5.0 out of 5 stars Unimaginable Dimensions July 7, 2006
Format:Paperback|Verified Purchase
Flatland is a unique and brilliant treatise on a trifurcated level. It is a sociological statement, a mathematical statement and a religious statement all rolled into an incredibly astute 82 pages. The book centers mostly on the differences between a two dimensional world and a three dimensional world; but comments on society, law, prejudice, religion, and proselytizing.

The book especially points out the difficulty in envisioning a greater reality and a greater vision than is commonly observed by any individual in any dimension or society. The author's premise relates to things existing in a "plane geometry" world as opposed to a "Euclidian Geometric" three dimensional figure universe. The book carefully illustrates to one denizen of Flatland how the three dimensional world of space works and/or exists. Upon finally understanding the "Gospel of Three Dimensions" our protagonist goes on to try and apply the same arithmetic logic and geometric analogs to a fourth dimensional universe. Shouldn't there exist a fourth dimensional universe that allows an entity to look down upon the three dimensional universe with as much transparency as one can from three dimensions to two?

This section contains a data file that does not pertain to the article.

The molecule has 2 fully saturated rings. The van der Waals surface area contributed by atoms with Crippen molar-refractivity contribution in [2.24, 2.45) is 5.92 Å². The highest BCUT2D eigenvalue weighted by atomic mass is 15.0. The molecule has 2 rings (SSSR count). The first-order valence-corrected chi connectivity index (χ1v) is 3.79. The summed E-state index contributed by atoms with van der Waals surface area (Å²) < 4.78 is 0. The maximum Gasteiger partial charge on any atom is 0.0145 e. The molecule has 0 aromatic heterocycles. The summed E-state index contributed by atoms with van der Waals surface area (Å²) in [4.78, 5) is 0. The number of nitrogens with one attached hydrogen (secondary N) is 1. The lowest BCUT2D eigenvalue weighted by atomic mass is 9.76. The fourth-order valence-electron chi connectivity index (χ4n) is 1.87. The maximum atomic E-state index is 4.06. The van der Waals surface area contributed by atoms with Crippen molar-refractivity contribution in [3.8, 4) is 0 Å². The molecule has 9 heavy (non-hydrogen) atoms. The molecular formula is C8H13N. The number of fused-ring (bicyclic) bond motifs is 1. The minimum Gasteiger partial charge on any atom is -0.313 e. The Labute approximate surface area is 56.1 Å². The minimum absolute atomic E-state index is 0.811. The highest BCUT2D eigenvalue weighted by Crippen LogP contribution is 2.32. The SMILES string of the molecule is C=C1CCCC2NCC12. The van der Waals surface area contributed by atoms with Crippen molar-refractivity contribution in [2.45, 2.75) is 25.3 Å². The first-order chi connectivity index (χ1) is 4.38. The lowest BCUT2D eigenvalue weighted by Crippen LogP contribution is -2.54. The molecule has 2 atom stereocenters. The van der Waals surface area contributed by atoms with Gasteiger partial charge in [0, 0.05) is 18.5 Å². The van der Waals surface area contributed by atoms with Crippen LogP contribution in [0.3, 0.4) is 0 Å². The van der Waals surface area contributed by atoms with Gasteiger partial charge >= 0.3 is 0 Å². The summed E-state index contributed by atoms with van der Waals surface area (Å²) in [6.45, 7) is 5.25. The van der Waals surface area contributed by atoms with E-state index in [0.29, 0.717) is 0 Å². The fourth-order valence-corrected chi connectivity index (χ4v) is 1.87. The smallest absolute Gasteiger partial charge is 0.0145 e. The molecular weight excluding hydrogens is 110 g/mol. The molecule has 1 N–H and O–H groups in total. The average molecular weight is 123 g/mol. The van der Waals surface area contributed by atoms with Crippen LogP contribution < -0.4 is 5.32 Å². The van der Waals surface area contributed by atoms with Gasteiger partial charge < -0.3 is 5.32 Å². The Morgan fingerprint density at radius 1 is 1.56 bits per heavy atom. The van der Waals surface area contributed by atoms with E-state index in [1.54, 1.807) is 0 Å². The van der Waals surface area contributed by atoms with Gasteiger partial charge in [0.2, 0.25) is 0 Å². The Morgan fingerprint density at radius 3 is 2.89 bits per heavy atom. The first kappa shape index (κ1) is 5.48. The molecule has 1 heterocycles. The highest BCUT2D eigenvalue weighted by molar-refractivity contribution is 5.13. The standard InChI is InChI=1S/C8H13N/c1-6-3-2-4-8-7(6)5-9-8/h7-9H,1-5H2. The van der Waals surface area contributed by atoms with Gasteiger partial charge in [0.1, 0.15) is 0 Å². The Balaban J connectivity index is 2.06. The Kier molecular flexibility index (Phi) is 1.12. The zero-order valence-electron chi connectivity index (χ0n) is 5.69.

Alas, things become different in dimensions other than the first, a world of lines, the second, a world of shapes and the third, a world of objects. In the zero dimension, all things are a point. Mathematically we know that any number raised to the "0" power equals 1 and therefore, all things in the zero dimension resolve into one single omnipotent point. This condition would also exist in the fourth dimension; as those of us in the third dimension have no model to compare it to.
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49 of 53 people found the following review helpful